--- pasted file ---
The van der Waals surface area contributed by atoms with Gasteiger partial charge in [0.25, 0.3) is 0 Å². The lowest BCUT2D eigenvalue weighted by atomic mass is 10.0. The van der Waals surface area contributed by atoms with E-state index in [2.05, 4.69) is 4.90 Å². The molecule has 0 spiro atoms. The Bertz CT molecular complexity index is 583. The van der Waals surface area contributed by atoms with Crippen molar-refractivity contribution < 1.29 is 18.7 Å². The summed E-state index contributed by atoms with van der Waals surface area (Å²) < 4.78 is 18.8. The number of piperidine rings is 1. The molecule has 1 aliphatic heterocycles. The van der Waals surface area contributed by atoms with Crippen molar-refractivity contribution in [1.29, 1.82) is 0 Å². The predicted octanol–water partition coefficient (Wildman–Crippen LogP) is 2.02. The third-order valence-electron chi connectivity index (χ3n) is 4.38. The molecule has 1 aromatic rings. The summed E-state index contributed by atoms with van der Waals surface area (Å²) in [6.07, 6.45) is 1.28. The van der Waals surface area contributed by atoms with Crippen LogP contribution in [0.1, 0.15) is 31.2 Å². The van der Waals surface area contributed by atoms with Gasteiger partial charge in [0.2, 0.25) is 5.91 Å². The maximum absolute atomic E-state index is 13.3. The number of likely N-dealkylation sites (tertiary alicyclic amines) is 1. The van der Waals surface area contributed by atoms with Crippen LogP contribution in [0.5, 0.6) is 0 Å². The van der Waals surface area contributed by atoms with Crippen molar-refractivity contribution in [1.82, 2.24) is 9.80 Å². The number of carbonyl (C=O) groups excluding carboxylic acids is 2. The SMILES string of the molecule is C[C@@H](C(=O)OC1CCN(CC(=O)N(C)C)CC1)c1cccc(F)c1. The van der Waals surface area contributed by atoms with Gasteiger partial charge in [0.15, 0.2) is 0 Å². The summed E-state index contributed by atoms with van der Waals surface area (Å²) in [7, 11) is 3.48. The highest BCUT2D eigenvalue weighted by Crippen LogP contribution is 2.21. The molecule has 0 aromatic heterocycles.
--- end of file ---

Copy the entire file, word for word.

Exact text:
The van der Waals surface area contributed by atoms with Gasteiger partial charge in [0.25, 0.3) is 0 Å². The lowest BCUT2D eigenvalue weighted by atomic mass is 10.0. The van der Waals surface area contributed by atoms with E-state index in [2.05, 4.69) is 4.90 Å². The molecule has 0 spiro atoms. The Bertz CT molecular complexity index is 583. The van der Waals surface area contributed by atoms with Crippen molar-refractivity contribution < 1.29 is 18.7 Å². The summed E-state index contributed by atoms with van der Waals surface area (Å²) < 4.78 is 18.8. The number of piperidine rings is 1. The molecule has 1 aliphatic heterocycles. The van der Waals surface area contributed by atoms with Crippen molar-refractivity contribution in [1.29, 1.82) is 0 Å². The predicted octanol–water partition coefficient (Wildman–Crippen LogP) is 2.02. The third-order valence-electron chi connectivity index (χ3n) is 4.38. The molecule has 1 aromatic rings. The summed E-state index contributed by atoms with van der Waals surface area (Å²) in [6.07, 6.45) is 1.28. The van der Waals surface area contributed by atoms with Crippen LogP contribution in [0.1, 0.15) is 31.2 Å². The van der Waals surface area contributed by atoms with Gasteiger partial charge in [0.2, 0.25) is 5.91 Å². The maximum absolute atomic E-state index is 13.3. The number of likely N-dealkylation sites (tertiary alicyclic amines) is 1. The van der Waals surface area contributed by atoms with Crippen LogP contribution in [0.5, 0.6) is 0 Å². The van der Waals surface area contributed by atoms with Crippen molar-refractivity contribution in [1.82, 2.24) is 9.80 Å². The number of carbonyl (C=O) groups excluding carboxylic acids is 2. The SMILES string of the molecule is C[C@@H](C(=O)OC1CCN(CC(=O)N(C)C)CC1)c1cccc(F)c1. The van der Waals surface area contributed by atoms with Gasteiger partial charge in [0.15, 0.2) is 0 Å². The summed E-state index contributed by atoms with van der Waals surface area (Å²) in [7, 11) is 3.48. The highest BCUT2D eigenvalue weighted by Crippen LogP contribution is 2.21. The molecule has 0 aromatic heterocycles.